Category Archives: Florida

Breaking News: Florida Sets Climate Goal of 100% Renewable Energy by 2050 by Accepting Youth Petition

FDACS Press Conference

Today is a big day for Florida and for our environment.

As a result of the Petition my friends and I filed in January, Florida Commissioner of Agriculture and Consumer Services Nikki Fried agreed to begin the rulemaking process and today announced the Rule setting the goal that Florida achieve 100% renewable energy by 2050. This Rule holds the promise of starting to solve the cause of our climate crisis, the use of fossil fuels, and I could not be more excited, nor proud.

I’d like to start by thanking my other three youth Petitioners in this historic effort: Valholly, Isaac, and Levi. I must tell you that whether it’s acting as youth plaintiffs in the lawsuit we filed against Governor Scott several years ago or the Rule we are advancing today, it is not easy putting ourselves in the line of fire so to speak, especially so at such young ages, nor is it easy having to make countless sacrifices to fight for our environment. But I know I speak for each of us when I say that the importance of what we are trying to accomplish, what we are trying to protect not only for ourselves but for every future generation is worth the time and sacrifice. So, thank you Valholly, Isaac, and Levi.

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And speaking of young Floridians, allow me to also thank the hundreds of young people all over the state who signed on to support our Petition earlier this year. To each of you I am sincerely grateful and most certainly proud. The work to implement rules to shift Florida’s energy to sustainable solutions will be long and I suspect often hard, but I know I can count on young Floridians to do the right thing, to fix what the adults before us have done and to make Florida a leader in the world-wide fight against our climate change crisis.

I’d like to, of course, thank Commissioner Fried for her leadership in accepting our Petition as well as her staff members Ms. Shelby Scarpa and Mr. Steven Hall for their hard work. Supporting our Petition for Rulemaking requires fortitude and a passion to set political differences aside but, of course, anything truly worthwhile requires such sacrifices and I am proud of each of you for making the right decision and supporting the concerns of not only my friends and me, but future generations forever more.

I’d also like to thank the folks from Our Children’s Trust including Julia Olson and especially my friend, lawyer, and longtime supporter in my desire to see Florida address the cause of climate pollution, Andrea Rogers, as well as Paul Rink and David Schwartz. Allow me to also thank Mitchell Chester, my Ft. Lauderdale based attorney. I’ve known Mitchell since I began working to fix our climate crisis when I’d just become a teenager and I am very grateful for his support and friendship for now nearly a decade, so thank you Mitch.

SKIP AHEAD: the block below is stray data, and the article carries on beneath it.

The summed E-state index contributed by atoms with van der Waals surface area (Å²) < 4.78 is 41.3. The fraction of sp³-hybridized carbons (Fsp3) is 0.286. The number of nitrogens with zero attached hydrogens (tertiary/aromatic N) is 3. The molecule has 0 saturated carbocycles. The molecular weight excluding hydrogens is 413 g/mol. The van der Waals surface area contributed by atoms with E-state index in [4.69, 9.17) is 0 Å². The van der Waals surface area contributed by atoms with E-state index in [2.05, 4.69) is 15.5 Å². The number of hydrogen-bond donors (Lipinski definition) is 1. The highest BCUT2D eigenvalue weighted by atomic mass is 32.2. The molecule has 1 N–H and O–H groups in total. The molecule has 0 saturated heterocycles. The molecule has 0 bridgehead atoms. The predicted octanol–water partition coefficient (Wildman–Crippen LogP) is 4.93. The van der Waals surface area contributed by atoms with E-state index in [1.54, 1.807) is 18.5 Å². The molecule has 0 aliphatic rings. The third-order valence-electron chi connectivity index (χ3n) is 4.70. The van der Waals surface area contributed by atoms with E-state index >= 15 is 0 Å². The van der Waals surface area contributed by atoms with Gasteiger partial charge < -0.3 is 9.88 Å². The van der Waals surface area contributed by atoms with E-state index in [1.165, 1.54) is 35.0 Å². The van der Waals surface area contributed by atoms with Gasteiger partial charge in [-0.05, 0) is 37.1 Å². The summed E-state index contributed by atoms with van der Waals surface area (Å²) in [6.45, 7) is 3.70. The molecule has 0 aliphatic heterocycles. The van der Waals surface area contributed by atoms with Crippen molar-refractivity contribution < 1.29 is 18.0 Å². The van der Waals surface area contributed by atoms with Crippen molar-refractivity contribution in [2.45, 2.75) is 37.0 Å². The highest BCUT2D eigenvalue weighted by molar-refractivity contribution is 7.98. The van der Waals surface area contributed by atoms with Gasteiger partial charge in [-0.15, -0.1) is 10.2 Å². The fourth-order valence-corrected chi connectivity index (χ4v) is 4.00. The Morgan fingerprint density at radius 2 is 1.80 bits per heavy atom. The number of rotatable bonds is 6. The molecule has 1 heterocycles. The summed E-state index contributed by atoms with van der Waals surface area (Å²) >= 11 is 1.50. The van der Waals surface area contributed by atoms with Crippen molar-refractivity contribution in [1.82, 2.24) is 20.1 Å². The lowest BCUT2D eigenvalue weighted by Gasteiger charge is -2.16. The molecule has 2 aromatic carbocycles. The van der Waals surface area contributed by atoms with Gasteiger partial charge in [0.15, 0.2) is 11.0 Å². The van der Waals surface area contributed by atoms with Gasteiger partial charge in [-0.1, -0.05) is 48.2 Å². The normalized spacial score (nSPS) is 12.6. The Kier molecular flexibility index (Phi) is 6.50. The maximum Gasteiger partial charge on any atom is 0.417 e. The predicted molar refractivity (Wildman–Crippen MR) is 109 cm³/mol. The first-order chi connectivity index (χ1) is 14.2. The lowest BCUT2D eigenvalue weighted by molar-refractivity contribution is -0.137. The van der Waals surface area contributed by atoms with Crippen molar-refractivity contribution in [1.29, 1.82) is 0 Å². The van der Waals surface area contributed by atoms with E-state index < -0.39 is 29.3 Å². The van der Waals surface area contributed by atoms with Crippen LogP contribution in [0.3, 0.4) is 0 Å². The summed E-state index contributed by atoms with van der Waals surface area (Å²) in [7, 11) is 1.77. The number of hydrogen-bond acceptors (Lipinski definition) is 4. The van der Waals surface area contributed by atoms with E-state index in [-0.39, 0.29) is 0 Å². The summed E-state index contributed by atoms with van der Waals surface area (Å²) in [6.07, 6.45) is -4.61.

So on this gorgeous South Florida Spring Day, I’d like to share why today’s announcement is so important, what should happen next and why the opportunity ahead of us is so exciting.

As I mentioned, and as is worth repeating, the promise that the Rule holds is that today Florida can begin to actually address a core cause of our climate crisis: the use of fossil fuels in Florida’s energy system. That’s why today’s announcement and the steps that will follow are so monumentally important to our future.

The 2006 Florida Renewable Energy Policy (§366.92) that the Florida Legislature passed was created to transition our energy sources in Florida to sustainable sources by 2050 and not only better protect our own State but help the United States and the world beyond solve the cause of our climate crisis. Unfortunately, 12 years have passed since that law was created and in that time our government has done nearly nothing to embrace the 2006 law’s promise of shifting Florida’s energy sources to entirely sustainable ones.

That is until today when inaction transitions into action.

And speaking of politics, some elected leaders would have you believe that they are committed to addressing our climate crisis by strictly touting mitigation and resiliency efforts.